How to Make the Push Up More Challenging
Obviously one way to make the push up quite a bit more challenging is to do them with one arm. I have a whole post dedicated on mastering the one arm push up, but these work the muscles in a different manner than using two arms. Here are some videos demonstrating a few ways to make the two-arm push up more challenging.
Walkover Push Ups
[Stack two Olympic plates. Start with one hand on the floor, perform a push up and then walk across the plates and perform another push up. Extend all the way to the top before walking across the plates. Beginner start with 5 reps and will work up to 10+ per side. This exercise really works the scapular area (around the shoulder blades).]
Chain X Push Ups
[Criss-Cross chains on your back and perform regular push ups. You can use longer chains where a lot of the weight is on the floor at the bottom. There will be an increasing amount of resistance as you get closer to the top, as more chain links will get pulled off of the floor. The greatest resistance will be at the top of the movement. This strength transfers well if you want to increase your numbers in the bench and military press.]
Explosive Push Up Jumps
[Zach believes these to be the best serratus exercise by far. These are to be done for high reps. The reason you want a band to assist is that you are aiming to do most of your pushing towards the top of the movement. When you simply do explosive push ups, most of your effort it at the beginning of the movement. When done properly, Zach claims your serratus will be worked so intensely that it will feel like you have broken ribs the next day. Obviously he doesn’t mean that literally, but you get the point.]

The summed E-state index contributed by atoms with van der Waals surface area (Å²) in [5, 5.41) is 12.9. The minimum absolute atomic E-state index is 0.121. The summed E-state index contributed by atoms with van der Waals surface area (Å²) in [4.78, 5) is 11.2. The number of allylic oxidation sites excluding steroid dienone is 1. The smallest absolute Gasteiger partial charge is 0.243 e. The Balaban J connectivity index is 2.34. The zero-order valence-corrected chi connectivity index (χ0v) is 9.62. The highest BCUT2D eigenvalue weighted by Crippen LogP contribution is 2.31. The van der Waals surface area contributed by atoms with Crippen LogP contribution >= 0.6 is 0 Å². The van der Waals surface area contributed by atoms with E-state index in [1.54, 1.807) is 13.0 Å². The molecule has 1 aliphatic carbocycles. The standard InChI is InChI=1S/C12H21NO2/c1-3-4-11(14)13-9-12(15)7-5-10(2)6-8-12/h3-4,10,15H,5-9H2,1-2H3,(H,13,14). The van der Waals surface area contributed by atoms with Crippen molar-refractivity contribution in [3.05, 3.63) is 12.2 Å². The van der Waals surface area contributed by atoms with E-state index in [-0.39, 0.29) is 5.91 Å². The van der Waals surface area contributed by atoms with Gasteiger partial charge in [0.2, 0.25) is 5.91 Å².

Lateral Band Push Up Walks
[This one is the better for mid-back and shoulders than any of the other push up variations, because you have to continually spread the band. I haven’t done these yet, but they look awesome. You put a light ankle band around the wrists, take 3 lateral steps and perform 1 push up. Take 3 more lateral steps and perform another push up. Begin by aiming to get 5 push ups per side for a total of 10. I can see how this would quickly make your entire upper body thicker due to working both your chest, delts and mid back so well, all in the same exercise.]
So Include Push Ups for Full Upper Body Development
Again…this is yet another example of how body weight movements work a larger group of muscles than similar free weight lifts. I still plan on lifting with free weights due to the fact that you can overload specific muscle groups, but will supplement them with more body weight movements. Also, those of you doing TACFIT or other body weight routines are probably getting a much more complete workout than it would first appear.
Check Out Zach Dechant’s Blog…
The first link is a guest post he put up on another site. His personal blog is here: Zach Dechant Sports Performance Training. I have never communicated with Zach, but appreciate the content he has so far on his site. He is a conditioning coach for baseball & football, at TCU. Really good info, especially for those who are interested in improving in “throwing sports”. Stop on by his site for some innovative training tips…not anything like the typical fitness info you have heard a zillion times.